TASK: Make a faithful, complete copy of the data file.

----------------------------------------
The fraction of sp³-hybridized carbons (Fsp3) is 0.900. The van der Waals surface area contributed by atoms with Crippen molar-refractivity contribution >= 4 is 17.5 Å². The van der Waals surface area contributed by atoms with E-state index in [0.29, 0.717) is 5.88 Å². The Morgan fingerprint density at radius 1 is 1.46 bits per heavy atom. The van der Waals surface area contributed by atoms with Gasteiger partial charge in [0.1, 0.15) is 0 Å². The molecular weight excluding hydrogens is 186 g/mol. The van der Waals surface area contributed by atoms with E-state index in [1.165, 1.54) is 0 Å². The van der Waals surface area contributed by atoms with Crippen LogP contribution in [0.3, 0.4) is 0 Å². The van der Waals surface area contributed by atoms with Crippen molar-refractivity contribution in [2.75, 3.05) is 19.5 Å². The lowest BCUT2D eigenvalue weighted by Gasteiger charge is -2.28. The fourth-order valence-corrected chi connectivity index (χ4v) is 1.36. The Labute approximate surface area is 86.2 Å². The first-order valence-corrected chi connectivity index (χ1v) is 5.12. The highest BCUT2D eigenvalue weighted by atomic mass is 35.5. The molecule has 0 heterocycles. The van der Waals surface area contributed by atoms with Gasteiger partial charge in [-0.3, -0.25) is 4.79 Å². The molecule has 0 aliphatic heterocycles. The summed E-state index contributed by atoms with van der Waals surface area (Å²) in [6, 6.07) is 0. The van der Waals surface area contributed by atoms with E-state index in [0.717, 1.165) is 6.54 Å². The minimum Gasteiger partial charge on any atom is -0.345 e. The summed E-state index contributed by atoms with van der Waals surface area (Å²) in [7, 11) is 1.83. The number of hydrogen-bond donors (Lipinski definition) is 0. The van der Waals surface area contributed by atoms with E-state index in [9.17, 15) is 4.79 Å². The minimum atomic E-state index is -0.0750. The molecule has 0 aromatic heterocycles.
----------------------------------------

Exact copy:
The fraction of sp³-hybridized carbons (Fsp3) is 0.900. The van der Waals surface area contributed by atoms with Crippen molar-refractivity contribution >= 4 is 17.5 Å². The van der Waals surface area contributed by atoms with E-state index in [0.29, 0.717) is 5.88 Å². The Morgan fingerprint density at radius 1 is 1.46 bits per heavy atom. The van der Waals surface area contributed by atoms with Gasteiger partial charge in [0.1, 0.15) is 0 Å². The molecular weight excluding hydrogens is 186 g/mol. The van der Waals surface area contributed by atoms with E-state index in [1.165, 1.54) is 0 Å². The van der Waals surface area contributed by atoms with Crippen LogP contribution in [0.3, 0.4) is 0 Å². The van der Waals surface area contributed by atoms with Crippen molar-refractivity contribution in [2.75, 3.05) is 19.5 Å². The lowest BCUT2D eigenvalue weighted by Gasteiger charge is -2.28. The fourth-order valence-corrected chi connectivity index (χ4v) is 1.36. The Labute approximate surface area is 86.2 Å². The first-order valence-corrected chi connectivity index (χ1v) is 5.12. The highest BCUT2D eigenvalue weighted by atomic mass is 35.5. The molecule has 0 heterocycles. The van der Waals surface area contributed by atoms with Gasteiger partial charge in [-0.3, -0.25) is 4.79 Å². The molecule has 0 aliphatic heterocycles. The summed E-state index contributed by atoms with van der Waals surface area (Å²) in [6, 6.07) is 0. The van der Waals surface area contributed by atoms with E-state index in [0.717, 1.165) is 6.54 Å². The minimum Gasteiger partial charge on any atom is -0.345 e. The summed E-state index contributed by atoms with van der Waals surface area (Å²) in [7, 11) is 1.83. The number of hydrogen-bond donors (Lipinski definition) is 0. The van der Waals surface area contributed by atoms with E-state index in [9.17, 15) is 4.79 Å². The minimum atomic E-state index is -0.0750. The molecule has 0 aromatic heterocycles.